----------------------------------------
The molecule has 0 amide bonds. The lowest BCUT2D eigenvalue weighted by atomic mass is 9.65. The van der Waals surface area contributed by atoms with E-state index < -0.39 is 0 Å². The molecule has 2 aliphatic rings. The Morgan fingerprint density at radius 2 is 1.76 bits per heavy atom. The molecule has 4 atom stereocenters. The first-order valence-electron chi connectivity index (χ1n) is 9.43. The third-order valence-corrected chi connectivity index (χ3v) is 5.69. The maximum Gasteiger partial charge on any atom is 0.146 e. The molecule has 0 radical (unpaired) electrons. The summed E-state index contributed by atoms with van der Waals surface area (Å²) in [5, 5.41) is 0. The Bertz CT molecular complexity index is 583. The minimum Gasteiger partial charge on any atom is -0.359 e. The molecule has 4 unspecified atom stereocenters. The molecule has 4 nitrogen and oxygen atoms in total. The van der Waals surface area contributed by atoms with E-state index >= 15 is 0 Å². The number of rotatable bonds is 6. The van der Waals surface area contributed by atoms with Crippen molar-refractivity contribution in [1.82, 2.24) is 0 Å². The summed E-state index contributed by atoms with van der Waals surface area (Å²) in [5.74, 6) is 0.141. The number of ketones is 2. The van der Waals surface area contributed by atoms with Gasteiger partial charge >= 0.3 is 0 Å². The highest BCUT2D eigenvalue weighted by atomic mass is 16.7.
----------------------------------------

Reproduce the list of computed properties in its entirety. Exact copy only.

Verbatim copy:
The molecule has 0 amide bonds. The lowest BCUT2D eigenvalue weighted by atomic mass is 9.65. The van der Waals surface area contributed by atoms with E-state index < -0.39 is 0 Å². The molecule has 2 aliphatic rings. The Morgan fingerprint density at radius 2 is 1.76 bits per heavy atom. The molecule has 4 atom stereocenters. The first-order valence-electron chi connectivity index (χ1n) is 9.43. The third-order valence-corrected chi connectivity index (χ3v) is 5.69. The maximum Gasteiger partial charge on any atom is 0.146 e. The molecule has 0 radical (unpaired) electrons. The summed E-state index contributed by atoms with van der Waals surface area (Å²) in [5, 5.41) is 0. The Bertz CT molecular complexity index is 583. The minimum Gasteiger partial charge on any atom is -0.359 e. The molecule has 4 unspecified atom stereocenters. The molecule has 4 nitrogen and oxygen atoms in total. The van der Waals surface area contributed by atoms with E-state index >= 15 is 0 Å². The number of rotatable bonds is 6. The van der Waals surface area contributed by atoms with Crippen molar-refractivity contribution in [1.82, 2.24) is 0 Å². The summed E-state index contributed by atoms with van der Waals surface area (Å²) in [5.74, 6) is 0.141. The number of ketones is 2. The van der Waals surface area contributed by atoms with Gasteiger partial charge >= 0.3 is 0 Å². The highest BCUT2D eigenvalue weighted by atomic mass is 16.7.